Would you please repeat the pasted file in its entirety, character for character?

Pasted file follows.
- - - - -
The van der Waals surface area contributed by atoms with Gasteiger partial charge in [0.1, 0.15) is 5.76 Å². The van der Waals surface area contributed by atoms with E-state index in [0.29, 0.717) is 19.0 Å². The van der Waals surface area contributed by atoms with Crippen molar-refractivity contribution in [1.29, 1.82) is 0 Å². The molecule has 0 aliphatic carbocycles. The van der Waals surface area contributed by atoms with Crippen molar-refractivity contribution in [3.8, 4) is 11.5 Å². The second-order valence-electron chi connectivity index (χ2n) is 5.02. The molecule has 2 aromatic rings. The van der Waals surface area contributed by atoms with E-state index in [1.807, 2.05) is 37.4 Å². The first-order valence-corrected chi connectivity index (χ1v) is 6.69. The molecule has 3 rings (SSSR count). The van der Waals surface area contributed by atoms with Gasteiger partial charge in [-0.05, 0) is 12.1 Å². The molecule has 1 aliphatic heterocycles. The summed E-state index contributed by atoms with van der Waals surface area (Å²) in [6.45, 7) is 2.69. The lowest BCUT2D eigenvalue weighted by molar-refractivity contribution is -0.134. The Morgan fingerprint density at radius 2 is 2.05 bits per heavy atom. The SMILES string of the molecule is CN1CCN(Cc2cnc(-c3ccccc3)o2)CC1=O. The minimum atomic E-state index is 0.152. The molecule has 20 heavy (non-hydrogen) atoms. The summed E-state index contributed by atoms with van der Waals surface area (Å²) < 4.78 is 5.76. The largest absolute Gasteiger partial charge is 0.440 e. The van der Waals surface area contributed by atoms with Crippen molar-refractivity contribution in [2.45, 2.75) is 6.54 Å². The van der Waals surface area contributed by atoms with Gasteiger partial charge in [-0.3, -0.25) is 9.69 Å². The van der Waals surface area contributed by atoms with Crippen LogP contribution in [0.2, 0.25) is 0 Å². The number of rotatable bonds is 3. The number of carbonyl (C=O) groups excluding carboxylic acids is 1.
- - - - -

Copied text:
The van der Waals surface area contributed by atoms with Gasteiger partial charge in [0.1, 0.15) is 5.76 Å². The van der Waals surface area contributed by atoms with E-state index in [0.29, 0.717) is 19.0 Å². The van der Waals surface area contributed by atoms with Crippen molar-refractivity contribution in [1.29, 1.82) is 0 Å². The molecule has 0 aliphatic carbocycles. The van der Waals surface area contributed by atoms with Crippen molar-refractivity contribution in [3.8, 4) is 11.5 Å². The second-order valence-electron chi connectivity index (χ2n) is 5.02. The molecule has 2 aromatic rings. The van der Waals surface area contributed by atoms with E-state index in [1.807, 2.05) is 37.4 Å². The first-order valence-corrected chi connectivity index (χ1v) is 6.69. The molecule has 3 rings (SSSR count). The van der Waals surface area contributed by atoms with Gasteiger partial charge in [-0.05, 0) is 12.1 Å². The molecule has 1 aliphatic heterocycles. The summed E-state index contributed by atoms with van der Waals surface area (Å²) in [6.45, 7) is 2.69. The lowest BCUT2D eigenvalue weighted by molar-refractivity contribution is -0.134. The Morgan fingerprint density at radius 2 is 2.05 bits per heavy atom. The SMILES string of the molecule is CN1CCN(Cc2cnc(-c3ccccc3)o2)CC1=O. The minimum atomic E-state index is 0.152. The molecule has 20 heavy (non-hydrogen) atoms. The summed E-state index contributed by atoms with van der Waals surface area (Å²) < 4.78 is 5.76. The largest absolute Gasteiger partial charge is 0.440 e. The van der Waals surface area contributed by atoms with Crippen molar-refractivity contribution in [2.45, 2.75) is 6.54 Å². The van der Waals surface area contributed by atoms with Gasteiger partial charge in [-0.3, -0.25) is 9.69 Å². The van der Waals surface area contributed by atoms with Crippen LogP contribution in [0.2, 0.25) is 0 Å². The number of rotatable bonds is 3. The number of carbonyl (C=O) groups excluding carboxylic acids is 1.